The government-funded Energy Research Center (UKERC) warns that Downing Street was overselling the benefits of shale gas exploitation, denying the idea that UK could be self-sufficient in gas anytime soon.
A report published this Wednesday by the UKERC stated that the British government’s promise that the exploitation of shale gas would be beneficial, was all hype.
The report comes a year after Prime Minister David Cameron stated that this energy had “real potential to drive energy bills down” and that the country was going “all out for shale.”
Professor Jim Watson, the UKERC director, said, “Where the government has gone wrong is just talking this whole thing up … as if it was going to reduce consumer bills and tackle our energy security problems in a substantial way anytime soon. I think that was very premature. The framing of it was oversold,” reported The Telegraph.
The authors of the report state that the alleged surge of energy prices was not grounded in any serious evidence. On the contrary, the cost benefits in the exploitation of shale gas are more than uncertain. It explains that creating this industry would take at least a decade, and that these efforts would still remain insufficient to bear a significant impact on gas prices.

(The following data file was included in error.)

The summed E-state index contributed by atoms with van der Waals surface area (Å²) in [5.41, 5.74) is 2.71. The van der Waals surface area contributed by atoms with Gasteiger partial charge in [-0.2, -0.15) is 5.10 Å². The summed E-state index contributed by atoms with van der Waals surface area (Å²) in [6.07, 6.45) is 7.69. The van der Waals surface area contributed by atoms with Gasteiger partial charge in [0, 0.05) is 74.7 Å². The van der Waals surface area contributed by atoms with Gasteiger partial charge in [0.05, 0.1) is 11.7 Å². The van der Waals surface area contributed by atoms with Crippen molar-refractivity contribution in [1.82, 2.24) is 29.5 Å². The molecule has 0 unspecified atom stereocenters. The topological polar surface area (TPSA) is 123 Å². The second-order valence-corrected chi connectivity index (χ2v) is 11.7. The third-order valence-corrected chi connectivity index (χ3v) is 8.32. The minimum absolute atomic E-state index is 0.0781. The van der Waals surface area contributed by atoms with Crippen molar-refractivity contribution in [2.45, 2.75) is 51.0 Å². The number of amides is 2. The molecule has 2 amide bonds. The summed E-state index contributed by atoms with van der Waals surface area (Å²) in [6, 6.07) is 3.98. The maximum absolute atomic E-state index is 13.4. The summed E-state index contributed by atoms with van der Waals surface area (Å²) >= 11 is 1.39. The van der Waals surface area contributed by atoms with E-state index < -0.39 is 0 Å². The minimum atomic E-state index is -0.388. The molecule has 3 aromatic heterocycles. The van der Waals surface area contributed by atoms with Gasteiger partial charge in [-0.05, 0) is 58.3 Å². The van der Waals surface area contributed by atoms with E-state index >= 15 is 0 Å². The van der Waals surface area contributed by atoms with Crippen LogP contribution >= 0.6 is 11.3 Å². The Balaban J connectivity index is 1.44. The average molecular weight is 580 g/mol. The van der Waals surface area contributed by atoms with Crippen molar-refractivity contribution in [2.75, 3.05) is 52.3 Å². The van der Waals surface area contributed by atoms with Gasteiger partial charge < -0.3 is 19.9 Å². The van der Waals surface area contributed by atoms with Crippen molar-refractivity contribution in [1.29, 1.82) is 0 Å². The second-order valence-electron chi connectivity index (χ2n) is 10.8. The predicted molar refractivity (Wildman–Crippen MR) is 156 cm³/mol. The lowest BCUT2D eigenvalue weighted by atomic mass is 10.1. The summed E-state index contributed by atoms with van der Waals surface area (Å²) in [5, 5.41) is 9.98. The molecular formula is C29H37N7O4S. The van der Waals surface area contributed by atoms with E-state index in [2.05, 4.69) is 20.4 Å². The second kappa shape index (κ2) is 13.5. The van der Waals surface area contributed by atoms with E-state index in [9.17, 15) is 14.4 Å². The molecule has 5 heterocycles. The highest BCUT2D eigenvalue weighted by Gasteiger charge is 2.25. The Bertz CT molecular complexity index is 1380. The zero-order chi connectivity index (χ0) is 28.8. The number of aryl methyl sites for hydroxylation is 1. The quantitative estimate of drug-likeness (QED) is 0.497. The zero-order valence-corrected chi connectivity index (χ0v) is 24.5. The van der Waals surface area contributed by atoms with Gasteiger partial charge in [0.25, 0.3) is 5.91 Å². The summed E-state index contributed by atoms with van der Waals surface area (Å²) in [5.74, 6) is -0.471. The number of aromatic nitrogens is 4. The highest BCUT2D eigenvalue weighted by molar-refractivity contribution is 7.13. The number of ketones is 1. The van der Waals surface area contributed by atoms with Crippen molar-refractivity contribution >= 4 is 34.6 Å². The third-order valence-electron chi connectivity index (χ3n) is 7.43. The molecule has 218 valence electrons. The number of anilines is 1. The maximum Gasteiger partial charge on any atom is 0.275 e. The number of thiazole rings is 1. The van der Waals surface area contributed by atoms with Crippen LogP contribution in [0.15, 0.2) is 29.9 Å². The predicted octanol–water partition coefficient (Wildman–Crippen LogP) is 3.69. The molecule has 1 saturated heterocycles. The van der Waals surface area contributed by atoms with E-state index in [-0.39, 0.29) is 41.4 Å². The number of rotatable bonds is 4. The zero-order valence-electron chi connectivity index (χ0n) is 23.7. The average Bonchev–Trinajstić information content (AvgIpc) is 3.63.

By that time, global gas consumption will already have peaked, partly due to measures to address global warming warns a second report from UKERC, entitled “A Bridge to a Low-Carbon Future? Modelling the Long-Term Global Potential of Natural Gas.”
Relying on the recent technology of carbon capture and storage (CCS) to postpone that deadline is still quite uncertain, because it is still not known whether the technology is actually viable and commercial, the report goes on to say.
Instead, the report recommends an increase in the number of gas storage facilities, a possibility the government ruled out last year, claiming that the country’s supplies were secure enough. And yet, UK has one of the lowest storage capacities of Europe, and UK became a net importer of gas in 2004.
However the government decided not to pay attention to the criticisms, announcing instead on the same day new plans for a National College training people for the onshore oil and gas industry. The energy minister, Matt Hancock, declared that shale gas was “an enormous opportunity for the UK and one that we simply can’t afford to miss out on,” arguing the industry would create thousands of jobs.